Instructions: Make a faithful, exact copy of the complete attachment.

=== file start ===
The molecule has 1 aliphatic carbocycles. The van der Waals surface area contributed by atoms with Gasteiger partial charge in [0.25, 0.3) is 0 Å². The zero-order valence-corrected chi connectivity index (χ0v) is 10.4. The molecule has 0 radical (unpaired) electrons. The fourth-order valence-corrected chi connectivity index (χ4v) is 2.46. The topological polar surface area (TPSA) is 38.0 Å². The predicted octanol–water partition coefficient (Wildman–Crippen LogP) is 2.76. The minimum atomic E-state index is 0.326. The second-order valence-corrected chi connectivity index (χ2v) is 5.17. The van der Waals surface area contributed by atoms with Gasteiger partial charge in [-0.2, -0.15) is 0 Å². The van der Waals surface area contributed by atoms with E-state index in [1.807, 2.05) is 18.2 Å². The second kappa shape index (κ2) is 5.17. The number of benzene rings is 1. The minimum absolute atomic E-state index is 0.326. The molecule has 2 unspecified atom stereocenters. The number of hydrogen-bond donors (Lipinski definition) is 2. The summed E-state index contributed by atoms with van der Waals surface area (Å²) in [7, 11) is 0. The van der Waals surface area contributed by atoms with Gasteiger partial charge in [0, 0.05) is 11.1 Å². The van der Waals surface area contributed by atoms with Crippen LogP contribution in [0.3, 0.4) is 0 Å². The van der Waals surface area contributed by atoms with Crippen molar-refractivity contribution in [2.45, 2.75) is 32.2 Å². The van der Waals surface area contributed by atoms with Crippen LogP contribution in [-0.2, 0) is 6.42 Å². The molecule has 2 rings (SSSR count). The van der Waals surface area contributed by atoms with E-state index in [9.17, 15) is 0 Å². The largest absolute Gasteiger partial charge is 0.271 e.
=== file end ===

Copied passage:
The molecule has 1 aliphatic carbocycles. The van der Waals surface area contributed by atoms with Gasteiger partial charge in [0.25, 0.3) is 0 Å². The zero-order valence-corrected chi connectivity index (χ0v) is 10.4. The molecule has 0 radical (unpaired) electrons. The fourth-order valence-corrected chi connectivity index (χ4v) is 2.46. The topological polar surface area (TPSA) is 38.0 Å². The predicted octanol–water partition coefficient (Wildman–Crippen LogP) is 2.76. The minimum atomic E-state index is 0.326. The second-order valence-corrected chi connectivity index (χ2v) is 5.17. The van der Waals surface area contributed by atoms with Gasteiger partial charge in [-0.2, -0.15) is 0 Å². The van der Waals surface area contributed by atoms with E-state index in [1.807, 2.05) is 18.2 Å². The second kappa shape index (κ2) is 5.17. The number of benzene rings is 1. The minimum absolute atomic E-state index is 0.326. The molecule has 2 unspecified atom stereocenters. The number of hydrogen-bond donors (Lipinski definition) is 2. The summed E-state index contributed by atoms with van der Waals surface area (Å²) in [7, 11) is 0. The van der Waals surface area contributed by atoms with Gasteiger partial charge in [0, 0.05) is 11.1 Å². The van der Waals surface area contributed by atoms with Crippen LogP contribution in [0.3, 0.4) is 0 Å². The van der Waals surface area contributed by atoms with Crippen molar-refractivity contribution in [2.45, 2.75) is 32.2 Å². The van der Waals surface area contributed by atoms with Crippen LogP contribution in [-0.2, 0) is 6.42 Å². The molecule has 2 rings (SSSR count). The van der Waals surface area contributed by atoms with E-state index in [9.17, 15) is 0 Å². The largest absolute Gasteiger partial charge is 0.271 e.